DENVER — As the Colorado State Board of Education gets closer to finalizing new social studies standards for Colorado students that could include additional references to LGBTQ and BIPOC communities in curriculum for students in the 4th grade or below, parents and groups are vocalizing their opinions on the issue.
“We're at a period where the state board of education is going to be considering for the next several months whether or not they are going to include these standards, whether or not they think that LGBTQ folks should be included in curriculum,” said Garrett Royer, deputy director of One Colorado, an LGBTQ advocacy group. “We've been making sure that we are engaging with the LGBTQ community and with parents and allies to make sure that the voices of the community are heard.”
A committee made up of educators from across the state initially suggested several additions to social studies standards for students in the 4th grade and younger that would have included more references to the LGBTQ and BIPOC communities.
But after receiving feedback from parents and groups who were against the additions, the committee removed many of its suggestions.
The Colorado State Board of Education can adopt the new standards as they are currently written or amend them to include some of the original committee suggestions that have since been edited out.
In response to the committee’s amended proposal, One Colorado has been helping parents and students sign up to give testimony before the board in support of LGBTQ references.
“I think representation matters…. Young kids are just sort of discovering their own identity and by telling them that it's inappropriate to be a certain way, it's telling them that they should be quiet about that part of who they are. And we know that that has long-term repercussions. It means that can lead to mental health issues that can lead to suicidal ideation,” Royer said.
Royer said One Colorado is also pushing back on opinions that link LGBTQ references to sexual education.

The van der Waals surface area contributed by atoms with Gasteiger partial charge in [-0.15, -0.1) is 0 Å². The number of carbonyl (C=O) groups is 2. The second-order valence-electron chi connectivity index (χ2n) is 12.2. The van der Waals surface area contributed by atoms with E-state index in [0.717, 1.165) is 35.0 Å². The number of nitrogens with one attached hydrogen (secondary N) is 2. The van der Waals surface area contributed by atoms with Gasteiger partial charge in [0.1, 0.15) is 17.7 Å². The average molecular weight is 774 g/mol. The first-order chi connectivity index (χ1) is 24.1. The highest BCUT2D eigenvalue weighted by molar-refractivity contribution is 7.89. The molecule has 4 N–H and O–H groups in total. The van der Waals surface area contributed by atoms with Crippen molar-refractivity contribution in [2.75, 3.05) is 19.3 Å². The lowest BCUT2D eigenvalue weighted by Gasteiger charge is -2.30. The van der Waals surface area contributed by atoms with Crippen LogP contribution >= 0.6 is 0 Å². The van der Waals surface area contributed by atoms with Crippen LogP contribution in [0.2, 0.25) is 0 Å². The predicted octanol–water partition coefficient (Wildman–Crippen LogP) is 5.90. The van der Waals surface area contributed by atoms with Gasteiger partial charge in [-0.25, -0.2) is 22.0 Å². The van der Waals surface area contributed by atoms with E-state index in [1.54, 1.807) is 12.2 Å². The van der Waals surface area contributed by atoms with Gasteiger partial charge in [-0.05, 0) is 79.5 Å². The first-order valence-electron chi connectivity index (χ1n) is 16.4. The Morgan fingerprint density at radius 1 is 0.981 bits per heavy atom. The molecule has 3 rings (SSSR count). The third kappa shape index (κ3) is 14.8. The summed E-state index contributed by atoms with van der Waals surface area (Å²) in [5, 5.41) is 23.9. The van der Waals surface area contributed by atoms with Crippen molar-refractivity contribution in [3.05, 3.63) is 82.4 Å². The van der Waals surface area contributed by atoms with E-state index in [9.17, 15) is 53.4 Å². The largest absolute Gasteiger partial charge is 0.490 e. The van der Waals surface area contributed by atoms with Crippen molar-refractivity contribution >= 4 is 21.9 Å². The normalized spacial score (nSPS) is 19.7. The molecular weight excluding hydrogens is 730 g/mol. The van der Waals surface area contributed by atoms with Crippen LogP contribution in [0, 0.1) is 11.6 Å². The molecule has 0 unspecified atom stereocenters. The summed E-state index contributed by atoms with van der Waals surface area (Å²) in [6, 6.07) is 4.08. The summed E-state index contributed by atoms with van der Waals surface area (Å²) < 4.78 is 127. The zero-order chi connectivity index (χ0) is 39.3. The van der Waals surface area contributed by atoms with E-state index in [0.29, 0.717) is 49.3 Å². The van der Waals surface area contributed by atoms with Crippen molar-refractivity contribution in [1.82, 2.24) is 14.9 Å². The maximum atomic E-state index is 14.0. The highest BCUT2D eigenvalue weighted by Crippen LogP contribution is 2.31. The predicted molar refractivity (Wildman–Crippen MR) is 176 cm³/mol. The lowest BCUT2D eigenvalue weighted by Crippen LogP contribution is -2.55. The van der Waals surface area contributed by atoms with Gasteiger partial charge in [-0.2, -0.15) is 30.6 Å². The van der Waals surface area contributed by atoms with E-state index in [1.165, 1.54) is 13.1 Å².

“I don't think it's any different from, you know, fourth-graders knowing that their teacher is in a loving relationship with a man or a woman,” Royer said. “We know that below grade four, these students are not learning about same-sex relationships in a sexual manner. They're not learning about heterosexual relationships in a sexual manner.”
But some Coloradans think mentioning the LGBTQ community will lead to conversations about sex.
“The Independence Institute feels that at the lower levels, it's not appropriate to bring in that particular topic. Especially since in Colorado, sex education — a comprehensive sex education — isn't even allowed in schools until fourth grade. But the original version of the standards actually started at first grade by introducing the term LGBTQ,” said Pam Benigno, education policy center director at the Independence Institute.
Benigno said parents with children who identify as LGBTQ should introduce learning materials that include LGBTQ references at home.
“I would say that parents have the opportunity to provide books that include LGBTQ students, but that those parents also need to respect the right of other parents who may be uncomfortable with their children reading books, at such an early age on that topic,” Benigno said. “It's so crucial that parents are involved in their children's education, and that their personal family values be respected through the process.”
Benigno said she hopes the suggested standards remain as they are currently written while Royer hopes the board reconsiders the amendments.
The board will make a final decision in November.